It stands to reason that in any nation, culture or civilization there will be divergent views on nearly every subject, including religious convictions and ideologies. How we address these divergent views will reveal the level of respect that one person or group has for another.

In my view, the recent insistence by a very small handful of individuals that our civic leaders “cease and desist” from the public expression of what they believe and practice privately reveals a well organized, disingenuous and deliberate assault on the traditional values upon which our nation was founded.

Consider this reality. If one doesn’t fear God (or even believe in God), I would suggest that listening to someone’s invoking of God’s name before a body of government should be no more offensive than observing a lunatic speak to some imaginary, fantasy friend. In both instances, the God-fearing governmental official or the lunatic in the insane asylum is personally convinced of the reality of the person to whom he is speaking. But this personal conviction has no direct or indirect bearing on the agnostic, atheist or “sane” individual. The latter person’s response should be one of indifference, skepticism, amusement, or even pity, if they are indeed convinced of their own truth.

I would contend that those who would seek to remove prayer from any public venue are actually cloaking their efforts in a revisionist and deceptive recounting of our nation’s history. As a side note, I find it ironic that these same “offended” individuals are likely not insulted in the least by the overwhelming and incessant blaspheming of God and Jesus in Hollywood movies, TV shows, etc. It appears to me there is a significant double standard when folks are fine when it comes to profaning God’s name but opposed to using God’s name in prayer.

Finally, I would remind our governmental officials of a story from the Old Testament that reveals the proper response we should all be willing to take when confronted with the choice between following the dictates of one’s conscience or the dictates of others, even when the “others” might be authorities in government. We are all familiar with the account of Daniel who was thrown into the lion’s den. But what many may have forgotten is that the reason Daniel, a civic official who was second only to the king, was thrown into the lion’s den was his continual practice of prayer, in direct violation of the king’s order. When Daniel’s daily practice of prayer was exposed, the king had no recourse but to condemn Daniel to death in this manner. However, Daniel trusted in His God and was delivered. While none of us will face a lion’s den if we pray, we will all face God someday and be held to account for whether we followed and honored Him or whether we yielded to the latest pressure of the day or even the intimidation of threatened lawsuits.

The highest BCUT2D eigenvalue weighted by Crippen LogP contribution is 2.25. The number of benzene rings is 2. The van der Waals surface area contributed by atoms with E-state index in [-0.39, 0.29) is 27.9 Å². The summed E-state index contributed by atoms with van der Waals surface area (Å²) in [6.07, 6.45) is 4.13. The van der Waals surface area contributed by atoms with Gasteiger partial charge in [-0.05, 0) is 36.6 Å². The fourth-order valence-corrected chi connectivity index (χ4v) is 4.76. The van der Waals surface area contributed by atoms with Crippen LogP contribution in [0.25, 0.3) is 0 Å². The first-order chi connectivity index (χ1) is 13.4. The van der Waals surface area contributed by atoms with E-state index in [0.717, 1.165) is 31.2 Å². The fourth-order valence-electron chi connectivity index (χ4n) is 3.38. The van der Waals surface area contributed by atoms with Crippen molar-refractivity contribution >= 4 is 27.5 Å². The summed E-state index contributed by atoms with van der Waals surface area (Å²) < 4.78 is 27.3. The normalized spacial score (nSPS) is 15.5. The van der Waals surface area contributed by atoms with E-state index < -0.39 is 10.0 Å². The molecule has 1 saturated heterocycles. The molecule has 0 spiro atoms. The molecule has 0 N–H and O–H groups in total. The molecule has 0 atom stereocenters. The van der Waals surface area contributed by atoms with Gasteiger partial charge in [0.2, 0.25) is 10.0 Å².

I pray that our County Commissioners will remain strong and take heed to Ephesians 6:13 from the New Testament which challenges us: “… and having done all, stand firm.”

Chattanoogans, will you join me in praying for our County Commissioners and taking a firm stand for prayer in our community?